City hosts world’s largest triathlon

By JeffGraveline

World-class athletes descended upon the lakefront for the 27th annual Chicago Triathlon on Aug. 30.  More than 9,300 amateur competitors and almost 70 professional triathletes from around the globe swam 1.5 kilometers, biked 40K and then ran 10K. The race was part of the Life Time Fitness Triathlon Series Race to the Toyota Cup.

The race started on the Chicago lakefront at Monroe Harbor, Lake Shore Drive and Balbo Avenue. Starting the race in the cold waters of Lake Michigan, 57 waves of amateur competitors started every four minutes in groups of 80 to 150 people.

“The swim was the hardest part. It was so cold; it was like 60 degrees out there,” said 24-year-old Chicago resident Jessica Urgo.

Urgo, a student at Miami Ad School – Minneapolis, completed the amateur international distance race in 2 hours and 39 minutes.

The first wave of amateur triathletes started at 7:30 a.m. and the final wave hit the water at 10:30 a.m., 45 minutes before the professionals.  Most were happy to complete the race and were waiting at the finish line for the pros.

Matty Reed, a 2008 U.S. Olympic Triathlon team member, started the day tied for 1st place in the overall standings with Andy Potts, a 2004 U.S. Olympic Triathlon team member and 2007 USA Triathlon Triathlete of the year.

Potts set a blistering pace in the water, churning through the choppy waves in just over 15 minutes. As the first professional male triathlete out of the water, Potts earned a $1,000 bonus, but Reed wasn’t far behind.

Sprinting into the transition area several hundred yards north on the lakefront, Potts mounted his bike and rode north on the Lake Shore Drive bike course. Reed was trailing and quickly made up ground on the bike leg of the race.

“My strength is the bike, so I knew I could make up some ground on that,” Reed said.

As Reed pursued his foe and eventually surpassed him, he knew he had to keep his eye out for Potts mounting a comeback. However, that comeback would never happen. Reed, Potts and other professionals are known to go as fast as 30 mph on their bikes. With a 20 m.p.h. tailwind coming from the north, the pros reached speeds of almost 40 m.p.h. on Lake Shore Drive as they headed south. Potts was speeding along when an amateur competitor came into his lane. Potts attempted to pass him, but instead went head-over-handlebars. The crash sent Potts to the hospital for tests and overnight observation.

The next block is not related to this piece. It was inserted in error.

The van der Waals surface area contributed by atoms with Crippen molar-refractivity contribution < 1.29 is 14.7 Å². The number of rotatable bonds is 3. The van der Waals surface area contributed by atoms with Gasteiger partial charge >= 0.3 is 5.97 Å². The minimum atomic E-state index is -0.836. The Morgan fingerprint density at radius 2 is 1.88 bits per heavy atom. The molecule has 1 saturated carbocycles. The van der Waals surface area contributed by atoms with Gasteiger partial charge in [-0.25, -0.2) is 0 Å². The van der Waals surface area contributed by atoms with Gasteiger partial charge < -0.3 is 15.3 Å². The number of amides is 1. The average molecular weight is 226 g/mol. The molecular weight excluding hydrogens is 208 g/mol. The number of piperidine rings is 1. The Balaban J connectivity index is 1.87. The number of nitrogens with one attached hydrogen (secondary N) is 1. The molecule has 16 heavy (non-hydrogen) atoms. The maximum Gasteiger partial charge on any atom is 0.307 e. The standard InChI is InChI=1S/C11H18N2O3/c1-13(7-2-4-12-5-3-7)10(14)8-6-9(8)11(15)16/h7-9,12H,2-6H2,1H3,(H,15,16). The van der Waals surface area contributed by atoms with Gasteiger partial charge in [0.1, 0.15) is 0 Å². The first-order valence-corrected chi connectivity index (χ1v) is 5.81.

“I didn’t know what happened to him until I got to the turnaround and I couldn’t see him,” Reed said. “I thought for sure that he’d be there and I didn’t see him through the field. I knew for sure that something had gone wrong; I thought maybe it was a flat.”

Potts’ absence didn’t slow Reed down, though, as he finished the bike course in first place and earned the $1,000 bonus for being the first professional male into the second transition area.

Out of his bike shoes and into his running shoes, Reed began the running portion of the course.

“It gave me a piece of mind [not seeing Potts],” Reed said. “I knew that getting off the bike, Andy will always be there. He’s a really tough competitor.”

Running south down the path, Reed and other competitors ran past Buckingham Fountain, Museum Campus and McCormick Place before reaching the turnaround for the final stretch to the finish.

Reed kept a steady pace during the finalleg of the course and crossed the finish line a full minute ahead of 2nd place finisher Matt Charbot.

The women’s race was won by Sarah Haskins in a time of 1:59:48; both Haskins and Reed received $10,000 for their victorys.

Reed’s win put him in sole possession of first place in the overall Toyota Cup standings with 28,000 points, a full 10,000 points ahead of Potts and Greg Bennett. Haskins’ win put her in third place, within striking distance of first place Becky Lavelle, who was just 5,000 points ahead.

Since amateurs and pros generally run on the same course, the city of Chicago tries to keep an hour separation between them.  Potts wasn’t the only professional to take a spill because of an amateur. Julie Dibens had the same thing happen to her, but her crash was less severe and she wasn’t taken to the hospital.

Dibens crashed while reaching for her water bottle, as several amateurs crossed into the professional lane,  she told the Chicago Tribune after the race.

As the rest of the professional field ran the course, Dibens was at the finish line. Waiting for her fellow competitors.

Having completed the triathlon, 23-year-old Joe Rudy of Chicago took time to reflect back on his race day as he watched the pros finish their race.

“It feels great to compete and finish. That’s why I do [triathlons],” Rudy said.